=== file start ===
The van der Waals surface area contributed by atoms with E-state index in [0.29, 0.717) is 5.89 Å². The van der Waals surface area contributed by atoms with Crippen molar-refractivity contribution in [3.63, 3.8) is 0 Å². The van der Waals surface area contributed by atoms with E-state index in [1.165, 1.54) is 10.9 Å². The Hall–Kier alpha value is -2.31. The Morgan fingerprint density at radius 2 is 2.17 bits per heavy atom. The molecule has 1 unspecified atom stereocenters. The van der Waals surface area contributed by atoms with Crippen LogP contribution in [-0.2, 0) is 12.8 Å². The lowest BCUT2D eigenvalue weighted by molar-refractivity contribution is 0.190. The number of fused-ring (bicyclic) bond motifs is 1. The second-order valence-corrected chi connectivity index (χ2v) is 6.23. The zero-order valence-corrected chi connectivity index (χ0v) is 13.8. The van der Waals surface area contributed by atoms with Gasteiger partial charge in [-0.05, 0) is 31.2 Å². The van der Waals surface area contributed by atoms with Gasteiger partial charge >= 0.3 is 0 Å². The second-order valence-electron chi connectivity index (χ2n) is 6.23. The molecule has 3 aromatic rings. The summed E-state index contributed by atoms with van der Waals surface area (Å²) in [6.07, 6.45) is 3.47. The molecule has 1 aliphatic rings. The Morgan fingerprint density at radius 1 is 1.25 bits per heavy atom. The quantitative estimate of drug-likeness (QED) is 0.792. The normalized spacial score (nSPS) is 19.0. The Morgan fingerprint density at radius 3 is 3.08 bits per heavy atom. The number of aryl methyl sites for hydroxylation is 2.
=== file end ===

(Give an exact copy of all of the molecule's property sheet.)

The van der Waals surface area contributed by atoms with E-state index in [0.29, 0.717) is 5.89 Å². The van der Waals surface area contributed by atoms with Crippen molar-refractivity contribution in [3.63, 3.8) is 0 Å². The van der Waals surface area contributed by atoms with E-state index in [1.165, 1.54) is 10.9 Å². The Hall–Kier alpha value is -2.31. The Morgan fingerprint density at radius 2 is 2.17 bits per heavy atom. The molecule has 1 unspecified atom stereocenters. The van der Waals surface area contributed by atoms with Crippen LogP contribution in [-0.2, 0) is 12.8 Å². The lowest BCUT2D eigenvalue weighted by molar-refractivity contribution is 0.190. The number of fused-ring (bicyclic) bond motifs is 1. The second-order valence-corrected chi connectivity index (χ2v) is 6.23. The zero-order valence-corrected chi connectivity index (χ0v) is 13.8. The van der Waals surface area contributed by atoms with Gasteiger partial charge in [-0.05, 0) is 31.2 Å². The van der Waals surface area contributed by atoms with Gasteiger partial charge >= 0.3 is 0 Å². The second-order valence-electron chi connectivity index (χ2n) is 6.23. The molecule has 3 aromatic rings. The summed E-state index contributed by atoms with van der Waals surface area (Å²) in [6.07, 6.45) is 3.47. The molecule has 1 aliphatic rings. The Morgan fingerprint density at radius 1 is 1.25 bits per heavy atom. The quantitative estimate of drug-likeness (QED) is 0.792. The normalized spacial score (nSPS) is 19.0. The Morgan fingerprint density at radius 3 is 3.08 bits per heavy atom. The number of aryl methyl sites for hydroxylation is 2.